On the heels of a measure that bans abortion after six weeks of pregnancy and in the midst of a purposeful challenge to Roe v. Wade, North Dakota's legislature has sent another restrictive abortion bill to be signed by Governor Jack Dalrymple—and this one would outlaw abortions after 20 weeks or pregnancy, built on the premise that fetuses feel pain. "The so-called 'fetal pain' bill passed the House with a 60-32 vote," the AP reported Friday afternoon. "The bill, which was approved by the Senate 30-17 in February, now goes to the Republican governor, who has hinted he will sign it."
So, soon enough, the easiest way to get an abortion in the North Dakota area is going to be a trip to Minnesota. If (and more like when) Dalrymple signs this bill into law, North Dakota will become one of almost two dozen states to pass a "fetal pain" law. But it's just the latest way that the North Dakota legislature has chipped into Roe v. Wade, which gives women a constitutionally-protected right to abortion services until a medically-accepted point of viability—around 22-24 weeks. But, yeah, this is the same North Dakota legislature which, in March, advanced a bill that banned after six weeks of pregnancy—meaning this latest 20-week ban overlaps with that six-week ban. (Pro-choice advocates argue that six weeks is too early, as most women find out they're pregnant between weeks four and seven weeks, according to the American Pregnancy Organization.)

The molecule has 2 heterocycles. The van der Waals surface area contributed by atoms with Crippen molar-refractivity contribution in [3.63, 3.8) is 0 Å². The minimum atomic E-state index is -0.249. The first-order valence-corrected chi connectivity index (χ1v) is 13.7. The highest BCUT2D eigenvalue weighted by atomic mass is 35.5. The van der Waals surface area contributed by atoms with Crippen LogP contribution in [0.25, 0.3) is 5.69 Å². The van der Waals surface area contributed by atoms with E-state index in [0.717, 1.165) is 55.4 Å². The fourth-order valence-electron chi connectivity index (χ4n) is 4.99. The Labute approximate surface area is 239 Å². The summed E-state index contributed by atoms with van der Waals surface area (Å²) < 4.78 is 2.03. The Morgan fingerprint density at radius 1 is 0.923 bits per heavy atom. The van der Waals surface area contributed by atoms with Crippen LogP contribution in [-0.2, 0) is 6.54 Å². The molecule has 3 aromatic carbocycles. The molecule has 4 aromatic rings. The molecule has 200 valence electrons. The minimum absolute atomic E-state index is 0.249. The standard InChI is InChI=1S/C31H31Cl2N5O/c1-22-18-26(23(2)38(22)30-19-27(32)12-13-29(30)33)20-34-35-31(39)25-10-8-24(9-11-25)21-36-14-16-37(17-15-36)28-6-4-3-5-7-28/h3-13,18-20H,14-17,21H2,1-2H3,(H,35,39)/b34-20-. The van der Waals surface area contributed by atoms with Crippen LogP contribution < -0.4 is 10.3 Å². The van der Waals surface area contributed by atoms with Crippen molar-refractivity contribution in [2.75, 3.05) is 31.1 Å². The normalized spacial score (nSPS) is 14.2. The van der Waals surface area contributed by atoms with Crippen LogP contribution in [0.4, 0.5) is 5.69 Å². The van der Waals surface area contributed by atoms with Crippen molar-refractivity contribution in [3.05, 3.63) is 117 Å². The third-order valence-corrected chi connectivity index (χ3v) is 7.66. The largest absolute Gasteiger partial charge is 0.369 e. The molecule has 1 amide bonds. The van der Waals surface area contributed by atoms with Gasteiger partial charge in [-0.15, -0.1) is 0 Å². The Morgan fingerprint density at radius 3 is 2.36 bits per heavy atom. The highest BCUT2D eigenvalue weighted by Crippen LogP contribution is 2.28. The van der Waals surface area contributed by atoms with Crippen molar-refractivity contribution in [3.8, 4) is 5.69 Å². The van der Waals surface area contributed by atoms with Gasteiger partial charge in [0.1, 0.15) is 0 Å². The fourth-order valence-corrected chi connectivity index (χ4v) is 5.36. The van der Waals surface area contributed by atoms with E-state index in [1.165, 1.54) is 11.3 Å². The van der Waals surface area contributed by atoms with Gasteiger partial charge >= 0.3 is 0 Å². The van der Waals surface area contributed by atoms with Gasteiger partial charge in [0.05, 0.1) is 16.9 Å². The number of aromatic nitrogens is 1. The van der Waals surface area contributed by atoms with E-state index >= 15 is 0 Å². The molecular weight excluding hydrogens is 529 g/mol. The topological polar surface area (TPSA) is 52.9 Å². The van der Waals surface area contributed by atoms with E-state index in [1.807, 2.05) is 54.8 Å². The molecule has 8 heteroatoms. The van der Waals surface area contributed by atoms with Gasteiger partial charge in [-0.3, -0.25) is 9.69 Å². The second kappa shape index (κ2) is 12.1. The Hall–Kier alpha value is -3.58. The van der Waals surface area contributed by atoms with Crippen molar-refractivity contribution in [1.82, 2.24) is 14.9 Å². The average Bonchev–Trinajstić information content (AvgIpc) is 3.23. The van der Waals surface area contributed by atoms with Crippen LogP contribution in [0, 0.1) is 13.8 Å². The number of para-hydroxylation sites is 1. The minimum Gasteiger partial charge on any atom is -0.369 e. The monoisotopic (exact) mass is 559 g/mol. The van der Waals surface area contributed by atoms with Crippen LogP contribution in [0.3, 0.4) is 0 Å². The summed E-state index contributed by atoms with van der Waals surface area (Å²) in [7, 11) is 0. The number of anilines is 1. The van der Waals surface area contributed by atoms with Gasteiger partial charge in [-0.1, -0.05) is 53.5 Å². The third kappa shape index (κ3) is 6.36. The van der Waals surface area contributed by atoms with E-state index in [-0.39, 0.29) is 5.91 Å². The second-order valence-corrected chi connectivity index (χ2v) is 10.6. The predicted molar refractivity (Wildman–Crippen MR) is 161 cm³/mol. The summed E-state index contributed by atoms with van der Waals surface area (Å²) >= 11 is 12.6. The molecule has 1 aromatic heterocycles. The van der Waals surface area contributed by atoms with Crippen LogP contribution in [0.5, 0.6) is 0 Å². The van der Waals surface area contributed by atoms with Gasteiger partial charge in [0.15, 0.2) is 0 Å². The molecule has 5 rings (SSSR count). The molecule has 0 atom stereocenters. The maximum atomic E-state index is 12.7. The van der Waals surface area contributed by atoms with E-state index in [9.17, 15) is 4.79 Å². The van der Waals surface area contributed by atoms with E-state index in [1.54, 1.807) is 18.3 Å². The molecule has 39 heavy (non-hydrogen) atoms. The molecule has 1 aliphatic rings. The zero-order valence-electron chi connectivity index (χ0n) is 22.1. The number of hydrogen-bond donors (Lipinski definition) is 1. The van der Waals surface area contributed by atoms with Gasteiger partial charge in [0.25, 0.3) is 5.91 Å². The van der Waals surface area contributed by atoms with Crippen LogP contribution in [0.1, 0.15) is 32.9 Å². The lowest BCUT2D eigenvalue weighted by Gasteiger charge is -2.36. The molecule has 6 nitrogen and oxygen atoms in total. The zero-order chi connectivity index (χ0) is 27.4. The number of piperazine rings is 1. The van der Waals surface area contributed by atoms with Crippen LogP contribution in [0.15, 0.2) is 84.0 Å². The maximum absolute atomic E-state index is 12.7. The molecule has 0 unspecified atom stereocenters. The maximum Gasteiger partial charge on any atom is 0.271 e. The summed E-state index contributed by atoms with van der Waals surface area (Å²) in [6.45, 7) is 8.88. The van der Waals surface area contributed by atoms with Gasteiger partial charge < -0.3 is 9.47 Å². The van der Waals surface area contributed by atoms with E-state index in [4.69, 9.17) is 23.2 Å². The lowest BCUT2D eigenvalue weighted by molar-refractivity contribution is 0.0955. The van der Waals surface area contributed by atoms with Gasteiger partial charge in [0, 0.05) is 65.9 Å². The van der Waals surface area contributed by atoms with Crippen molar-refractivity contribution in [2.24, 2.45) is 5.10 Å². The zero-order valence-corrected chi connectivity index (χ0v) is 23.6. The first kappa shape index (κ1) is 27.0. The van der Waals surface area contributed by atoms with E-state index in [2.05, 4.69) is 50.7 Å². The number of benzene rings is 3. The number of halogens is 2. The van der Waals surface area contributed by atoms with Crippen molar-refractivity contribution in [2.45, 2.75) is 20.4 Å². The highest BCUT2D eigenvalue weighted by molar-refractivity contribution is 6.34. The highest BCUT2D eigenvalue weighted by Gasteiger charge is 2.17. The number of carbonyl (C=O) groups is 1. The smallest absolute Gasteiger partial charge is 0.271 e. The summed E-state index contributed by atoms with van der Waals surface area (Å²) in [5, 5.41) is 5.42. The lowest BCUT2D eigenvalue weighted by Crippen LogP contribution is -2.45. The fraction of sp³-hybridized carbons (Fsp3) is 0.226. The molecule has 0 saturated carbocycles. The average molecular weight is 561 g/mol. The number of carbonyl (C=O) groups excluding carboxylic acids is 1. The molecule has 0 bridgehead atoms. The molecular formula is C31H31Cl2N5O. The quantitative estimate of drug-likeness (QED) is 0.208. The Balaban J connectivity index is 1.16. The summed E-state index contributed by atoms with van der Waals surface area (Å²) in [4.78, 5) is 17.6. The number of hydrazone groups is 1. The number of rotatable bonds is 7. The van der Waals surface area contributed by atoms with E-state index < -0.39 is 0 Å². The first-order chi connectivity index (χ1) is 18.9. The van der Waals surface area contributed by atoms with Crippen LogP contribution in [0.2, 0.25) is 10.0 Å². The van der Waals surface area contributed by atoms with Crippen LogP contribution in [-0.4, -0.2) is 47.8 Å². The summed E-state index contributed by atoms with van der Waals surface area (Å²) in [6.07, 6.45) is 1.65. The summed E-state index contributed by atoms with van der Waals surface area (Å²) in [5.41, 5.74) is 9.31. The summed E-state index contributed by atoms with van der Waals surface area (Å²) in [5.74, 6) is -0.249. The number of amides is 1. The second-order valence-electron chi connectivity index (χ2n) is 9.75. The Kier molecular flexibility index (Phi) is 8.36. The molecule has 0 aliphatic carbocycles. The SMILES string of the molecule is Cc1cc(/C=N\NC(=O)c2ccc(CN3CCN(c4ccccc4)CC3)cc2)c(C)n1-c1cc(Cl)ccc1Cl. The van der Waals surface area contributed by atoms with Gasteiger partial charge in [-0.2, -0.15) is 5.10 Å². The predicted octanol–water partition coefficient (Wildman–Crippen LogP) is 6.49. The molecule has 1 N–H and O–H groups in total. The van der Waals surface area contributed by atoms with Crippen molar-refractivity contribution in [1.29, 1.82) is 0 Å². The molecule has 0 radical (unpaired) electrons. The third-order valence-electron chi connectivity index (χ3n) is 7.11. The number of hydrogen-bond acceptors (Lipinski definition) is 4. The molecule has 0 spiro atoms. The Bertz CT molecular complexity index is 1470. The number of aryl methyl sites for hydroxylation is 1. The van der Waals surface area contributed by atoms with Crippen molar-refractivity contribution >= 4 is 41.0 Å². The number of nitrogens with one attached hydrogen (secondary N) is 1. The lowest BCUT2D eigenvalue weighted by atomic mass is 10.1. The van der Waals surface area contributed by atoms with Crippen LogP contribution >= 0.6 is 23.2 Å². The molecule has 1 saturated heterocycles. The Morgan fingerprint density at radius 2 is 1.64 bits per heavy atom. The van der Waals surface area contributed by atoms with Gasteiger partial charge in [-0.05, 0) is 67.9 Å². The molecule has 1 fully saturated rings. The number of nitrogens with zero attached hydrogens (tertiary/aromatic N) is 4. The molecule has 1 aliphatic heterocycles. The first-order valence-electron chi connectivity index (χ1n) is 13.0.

Both of those will go into effect on August 1. And that means, come August 1, the one abortion clinic in the state will be out of work. Which also brings up the question: Why are all these restrictive measures on abortion being passed in a state where only one place can perform?
As the left-leaning Think Progress writes, it's not about the state's abortion clinic: Dalrymple "admitted he signed the legislation specifically because he wants to invite a legal battle that could test the limits of Roe v. Wade," TP's Tara Culp-Ressler wrote this week, noting that the impending legal fights aren't going to come cheap, as the state's Attorney General has already asked for—and was granted—a $400,000 budget increase to defend the state against abortion-rights activists.